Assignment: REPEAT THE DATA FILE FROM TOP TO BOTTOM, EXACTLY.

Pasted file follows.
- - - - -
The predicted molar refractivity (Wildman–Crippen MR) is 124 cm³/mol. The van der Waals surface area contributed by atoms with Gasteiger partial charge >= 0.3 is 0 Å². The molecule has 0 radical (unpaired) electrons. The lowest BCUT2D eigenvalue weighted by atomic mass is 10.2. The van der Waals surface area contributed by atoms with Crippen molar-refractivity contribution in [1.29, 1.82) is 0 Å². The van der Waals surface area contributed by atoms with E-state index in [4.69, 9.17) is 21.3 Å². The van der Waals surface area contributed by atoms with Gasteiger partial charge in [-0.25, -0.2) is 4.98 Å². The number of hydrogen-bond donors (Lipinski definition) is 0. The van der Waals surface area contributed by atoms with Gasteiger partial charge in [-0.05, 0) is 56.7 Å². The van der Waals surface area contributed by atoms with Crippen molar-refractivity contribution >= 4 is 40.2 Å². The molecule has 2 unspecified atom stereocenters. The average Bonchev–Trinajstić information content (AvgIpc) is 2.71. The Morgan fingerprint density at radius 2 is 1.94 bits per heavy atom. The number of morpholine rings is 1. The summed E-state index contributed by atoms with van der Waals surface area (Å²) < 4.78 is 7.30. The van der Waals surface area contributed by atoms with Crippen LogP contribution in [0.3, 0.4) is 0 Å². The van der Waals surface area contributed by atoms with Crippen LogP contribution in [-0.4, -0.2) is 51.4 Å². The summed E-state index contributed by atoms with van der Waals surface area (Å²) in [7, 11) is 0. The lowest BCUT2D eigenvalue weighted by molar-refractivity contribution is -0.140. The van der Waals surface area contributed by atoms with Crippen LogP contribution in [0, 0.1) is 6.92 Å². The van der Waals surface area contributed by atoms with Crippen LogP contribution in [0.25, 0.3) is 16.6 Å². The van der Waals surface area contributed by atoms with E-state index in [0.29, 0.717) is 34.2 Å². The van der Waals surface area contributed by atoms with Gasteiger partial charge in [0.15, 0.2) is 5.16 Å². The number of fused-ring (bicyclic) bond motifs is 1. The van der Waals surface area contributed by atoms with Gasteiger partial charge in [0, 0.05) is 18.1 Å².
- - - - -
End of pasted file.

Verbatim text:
The predicted molar refractivity (Wildman–Crippen MR) is 124 cm³/mol. The van der Waals surface area contributed by atoms with Gasteiger partial charge >= 0.3 is 0 Å². The molecule has 0 radical (unpaired) electrons. The lowest BCUT2D eigenvalue weighted by atomic mass is 10.2. The van der Waals surface area contributed by atoms with Crippen molar-refractivity contribution in [1.29, 1.82) is 0 Å². The van der Waals surface area contributed by atoms with E-state index in [4.69, 9.17) is 21.3 Å². The van der Waals surface area contributed by atoms with Gasteiger partial charge in [-0.25, -0.2) is 4.98 Å². The number of hydrogen-bond donors (Lipinski definition) is 0. The van der Waals surface area contributed by atoms with Gasteiger partial charge in [-0.05, 0) is 56.7 Å². The van der Waals surface area contributed by atoms with Crippen molar-refractivity contribution >= 4 is 40.2 Å². The molecule has 2 unspecified atom stereocenters. The average Bonchev–Trinajstić information content (AvgIpc) is 2.71. The Morgan fingerprint density at radius 2 is 1.94 bits per heavy atom. The number of morpholine rings is 1. The summed E-state index contributed by atoms with van der Waals surface area (Å²) < 4.78 is 7.30. The van der Waals surface area contributed by atoms with Crippen LogP contribution in [0.3, 0.4) is 0 Å². The van der Waals surface area contributed by atoms with Crippen LogP contribution in [-0.4, -0.2) is 51.4 Å². The summed E-state index contributed by atoms with van der Waals surface area (Å²) in [7, 11) is 0. The lowest BCUT2D eigenvalue weighted by molar-refractivity contribution is -0.140. The van der Waals surface area contributed by atoms with Crippen LogP contribution in [0, 0.1) is 6.92 Å². The van der Waals surface area contributed by atoms with Crippen LogP contribution in [0.25, 0.3) is 16.6 Å². The van der Waals surface area contributed by atoms with E-state index in [0.29, 0.717) is 34.2 Å². The van der Waals surface area contributed by atoms with Gasteiger partial charge in [0.15, 0.2) is 5.16 Å². The number of fused-ring (bicyclic) bond motifs is 1. The van der Waals surface area contributed by atoms with Gasteiger partial charge in [0, 0.05) is 18.1 Å².